As embarrassing as the Macross II
RPG was, when the internet came along Macross
fans started using it as their starting point for playing Macross
RPGs. They kept Palladium's "Megaversal" game system but created new homebrew stats for mecha from Macross Plus
and Macross 7
. This spawned several different forum gaming sites devoted solely to Macross
games, and fans who visited Japan brought back material used to develop more stats and stories from the Macross
video games. Even now, virtually all homebrew Macross
games use the Palladium system or tweaks of it.
fans did something similar, except it generally involved "adopting" mecha, characters, and stories from whatever anime was popular at the time into the Robotech
setting. They would often start with Megazone 23 Part I
because it was used for the unreleased Robotech
movie, but pillaged material from Macross
RPG sites and other titles like Gundam
, Full Metal Panic!
, Neon Genesis Evangelion
, the later Megazone 23
installments, Ghost in the Shell
, Engage Planet Kiss Dum
, and VOTOMS
. This actually started to drop off a bit in the late 90's when Palladium Books lost the Robotech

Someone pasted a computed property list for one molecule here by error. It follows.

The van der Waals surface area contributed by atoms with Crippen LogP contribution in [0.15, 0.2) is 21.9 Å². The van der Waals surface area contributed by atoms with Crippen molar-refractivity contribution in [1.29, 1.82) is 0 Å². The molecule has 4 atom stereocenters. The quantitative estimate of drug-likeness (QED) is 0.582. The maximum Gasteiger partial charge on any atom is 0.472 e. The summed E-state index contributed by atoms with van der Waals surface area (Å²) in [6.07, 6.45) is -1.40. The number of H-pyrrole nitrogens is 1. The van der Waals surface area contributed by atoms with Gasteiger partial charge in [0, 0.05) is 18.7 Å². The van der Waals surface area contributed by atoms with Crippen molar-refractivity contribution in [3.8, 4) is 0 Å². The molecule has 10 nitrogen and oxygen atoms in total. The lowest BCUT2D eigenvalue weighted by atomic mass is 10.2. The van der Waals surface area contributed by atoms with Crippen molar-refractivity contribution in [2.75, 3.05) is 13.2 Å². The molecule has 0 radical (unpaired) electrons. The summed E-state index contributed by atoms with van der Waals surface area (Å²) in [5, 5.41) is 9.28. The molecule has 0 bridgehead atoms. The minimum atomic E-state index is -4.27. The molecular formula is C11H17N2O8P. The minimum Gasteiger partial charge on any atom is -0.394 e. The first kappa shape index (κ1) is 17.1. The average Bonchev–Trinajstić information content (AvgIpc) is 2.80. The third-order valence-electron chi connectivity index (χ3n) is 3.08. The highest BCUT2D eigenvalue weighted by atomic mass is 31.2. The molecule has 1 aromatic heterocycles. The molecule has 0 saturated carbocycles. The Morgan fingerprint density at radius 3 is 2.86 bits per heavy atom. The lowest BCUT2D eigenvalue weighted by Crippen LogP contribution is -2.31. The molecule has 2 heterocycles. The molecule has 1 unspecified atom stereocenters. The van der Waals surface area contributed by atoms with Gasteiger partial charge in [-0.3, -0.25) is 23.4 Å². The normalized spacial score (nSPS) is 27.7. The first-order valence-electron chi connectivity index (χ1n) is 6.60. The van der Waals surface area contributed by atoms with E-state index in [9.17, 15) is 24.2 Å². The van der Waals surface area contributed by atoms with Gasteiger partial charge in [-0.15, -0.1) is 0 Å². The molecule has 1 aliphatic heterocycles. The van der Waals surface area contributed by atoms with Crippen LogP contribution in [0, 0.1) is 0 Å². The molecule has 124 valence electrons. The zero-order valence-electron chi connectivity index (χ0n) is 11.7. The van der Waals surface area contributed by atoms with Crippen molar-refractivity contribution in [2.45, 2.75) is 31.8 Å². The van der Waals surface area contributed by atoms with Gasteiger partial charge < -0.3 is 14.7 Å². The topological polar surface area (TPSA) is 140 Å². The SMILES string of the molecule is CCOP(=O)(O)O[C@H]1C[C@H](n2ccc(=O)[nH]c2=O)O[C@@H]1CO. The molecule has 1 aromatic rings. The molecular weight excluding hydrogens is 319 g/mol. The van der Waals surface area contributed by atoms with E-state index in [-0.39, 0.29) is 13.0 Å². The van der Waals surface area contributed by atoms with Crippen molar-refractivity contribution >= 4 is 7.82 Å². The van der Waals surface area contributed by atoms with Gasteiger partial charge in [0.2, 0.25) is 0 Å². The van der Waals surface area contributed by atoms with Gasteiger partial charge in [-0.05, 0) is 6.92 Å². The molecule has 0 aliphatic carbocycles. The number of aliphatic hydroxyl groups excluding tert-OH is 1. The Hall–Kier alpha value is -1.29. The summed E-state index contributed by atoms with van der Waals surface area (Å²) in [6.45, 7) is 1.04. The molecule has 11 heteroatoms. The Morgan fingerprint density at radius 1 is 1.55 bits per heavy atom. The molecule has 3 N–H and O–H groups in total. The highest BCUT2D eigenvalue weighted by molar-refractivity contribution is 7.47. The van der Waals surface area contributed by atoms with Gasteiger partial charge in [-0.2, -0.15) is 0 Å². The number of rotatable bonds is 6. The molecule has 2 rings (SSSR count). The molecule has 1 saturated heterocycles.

license after Harmony Gold had demanded they buy an (expensive) license to Robotech 3000
sight-unseen in order to renew their license to the "original" TV series. They got the license back in '06 after Robotech 3000
spun in and Harmony Gold attempted to relaunch with another new animated sequel, Robotech: the Shadow Chronicles
. HG put the kibosh on conversions of stuff from other stories as part of the terms of their new license agreement though, since they were afraid of legal reprisals from Big West and Tatsunoko, so misappropriation of material from other shows by fans dropped off a bit when the publisher's website made posting it a banning offense.
Palladium Books recently lost the license again, for good this time, over the Robotech RPG Tactics Kickstarter fiasco. A series of scandals prompted Harmony Gold to revoke their license with extreme prejudice over accusations of general mismanagement of the project and project budget that led to major cost overruns on design and manufacturing of the miniatures, several broken promises to Kickstarter backers including that they would not sell at retail until after all the backers had received their backer rewards, misappropriation of funds from the budget to purchase retail stock, hiring (using the budget) a new PR guy to lie to backers about the misappropriation of funds, and an audit revealing that the company no longer had enough money to finish the project and was unable to secure a loan for the ~$600k that they needed to finish because their credit is crap. That license has now passed to a different small-time operator called Strange Machine Games, who are seemingly rushing to get a poorly-written RPG out the door before Harmony Gold's license expires in 2021.